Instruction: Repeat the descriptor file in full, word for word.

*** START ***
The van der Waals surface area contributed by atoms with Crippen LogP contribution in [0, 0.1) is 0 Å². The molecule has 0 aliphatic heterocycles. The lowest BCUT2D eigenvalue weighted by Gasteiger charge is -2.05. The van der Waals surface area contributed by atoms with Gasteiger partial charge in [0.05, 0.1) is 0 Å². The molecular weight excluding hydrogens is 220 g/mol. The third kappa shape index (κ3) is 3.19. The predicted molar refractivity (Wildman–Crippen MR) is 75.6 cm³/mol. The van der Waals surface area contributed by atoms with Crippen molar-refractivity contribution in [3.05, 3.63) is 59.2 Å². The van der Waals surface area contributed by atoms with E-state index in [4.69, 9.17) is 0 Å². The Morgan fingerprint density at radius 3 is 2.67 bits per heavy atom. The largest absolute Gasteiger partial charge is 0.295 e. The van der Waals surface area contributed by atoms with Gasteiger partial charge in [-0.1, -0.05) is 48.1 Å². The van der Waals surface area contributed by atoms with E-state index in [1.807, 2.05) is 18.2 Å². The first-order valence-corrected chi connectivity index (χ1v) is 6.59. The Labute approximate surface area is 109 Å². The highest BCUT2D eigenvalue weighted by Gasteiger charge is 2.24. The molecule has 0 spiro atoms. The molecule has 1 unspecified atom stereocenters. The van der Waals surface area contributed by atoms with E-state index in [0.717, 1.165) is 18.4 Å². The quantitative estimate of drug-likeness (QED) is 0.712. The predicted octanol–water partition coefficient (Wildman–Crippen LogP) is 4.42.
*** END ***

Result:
The van der Waals surface area contributed by atoms with Crippen LogP contribution in [0, 0.1) is 0 Å². The molecule has 0 aliphatic heterocycles. The lowest BCUT2D eigenvalue weighted by Gasteiger charge is -2.05. The van der Waals surface area contributed by atoms with Gasteiger partial charge in [0.05, 0.1) is 0 Å². The molecular weight excluding hydrogens is 220 g/mol. The third kappa shape index (κ3) is 3.19. The predicted molar refractivity (Wildman–Crippen MR) is 75.6 cm³/mol. The van der Waals surface area contributed by atoms with Crippen molar-refractivity contribution in [3.05, 3.63) is 59.2 Å². The van der Waals surface area contributed by atoms with E-state index in [4.69, 9.17) is 0 Å². The Morgan fingerprint density at radius 3 is 2.67 bits per heavy atom. The largest absolute Gasteiger partial charge is 0.295 e. The van der Waals surface area contributed by atoms with Gasteiger partial charge in [-0.1, -0.05) is 48.1 Å². The van der Waals surface area contributed by atoms with E-state index in [1.807, 2.05) is 18.2 Å². The first-order valence-corrected chi connectivity index (χ1v) is 6.59. The Labute approximate surface area is 109 Å². The highest BCUT2D eigenvalue weighted by Gasteiger charge is 2.24. The molecule has 0 spiro atoms. The molecule has 1 unspecified atom stereocenters. The van der Waals surface area contributed by atoms with E-state index in [0.717, 1.165) is 18.4 Å². The quantitative estimate of drug-likeness (QED) is 0.712. The predicted octanol–water partition coefficient (Wildman–Crippen LogP) is 4.42.